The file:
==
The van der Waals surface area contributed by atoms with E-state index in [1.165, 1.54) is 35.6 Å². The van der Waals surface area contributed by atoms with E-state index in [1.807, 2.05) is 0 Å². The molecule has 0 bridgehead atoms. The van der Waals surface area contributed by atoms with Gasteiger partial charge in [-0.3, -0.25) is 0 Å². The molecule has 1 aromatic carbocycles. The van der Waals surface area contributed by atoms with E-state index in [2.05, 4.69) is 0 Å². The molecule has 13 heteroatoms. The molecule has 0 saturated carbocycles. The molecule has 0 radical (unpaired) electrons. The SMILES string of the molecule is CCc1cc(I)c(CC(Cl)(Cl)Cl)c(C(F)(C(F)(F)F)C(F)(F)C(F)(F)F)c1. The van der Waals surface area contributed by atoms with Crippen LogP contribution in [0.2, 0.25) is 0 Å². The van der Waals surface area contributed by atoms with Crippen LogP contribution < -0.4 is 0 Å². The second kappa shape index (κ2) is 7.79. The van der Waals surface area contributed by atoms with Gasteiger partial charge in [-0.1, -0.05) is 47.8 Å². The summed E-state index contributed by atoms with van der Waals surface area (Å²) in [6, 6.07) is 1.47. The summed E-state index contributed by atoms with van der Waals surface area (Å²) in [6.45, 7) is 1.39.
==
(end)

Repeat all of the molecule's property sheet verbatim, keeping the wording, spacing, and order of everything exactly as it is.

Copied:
The van der Waals surface area contributed by atoms with E-state index in [1.165, 1.54) is 35.6 Å². The van der Waals surface area contributed by atoms with E-state index in [1.807, 2.05) is 0 Å². The molecule has 0 bridgehead atoms. The van der Waals surface area contributed by atoms with Gasteiger partial charge in [-0.3, -0.25) is 0 Å². The molecule has 1 aromatic carbocycles. The van der Waals surface area contributed by atoms with E-state index in [2.05, 4.69) is 0 Å². The molecule has 13 heteroatoms. The molecule has 0 saturated carbocycles. The molecule has 0 radical (unpaired) electrons. The SMILES string of the molecule is CCc1cc(I)c(CC(Cl)(Cl)Cl)c(C(F)(C(F)(F)F)C(F)(F)C(F)(F)F)c1. The van der Waals surface area contributed by atoms with Crippen LogP contribution in [0.2, 0.25) is 0 Å². The van der Waals surface area contributed by atoms with Crippen LogP contribution < -0.4 is 0 Å². The second kappa shape index (κ2) is 7.79. The van der Waals surface area contributed by atoms with Gasteiger partial charge in [-0.1, -0.05) is 47.8 Å². The summed E-state index contributed by atoms with van der Waals surface area (Å²) in [6, 6.07) is 1.47. The summed E-state index contributed by atoms with van der Waals surface area (Å²) in [6.45, 7) is 1.39.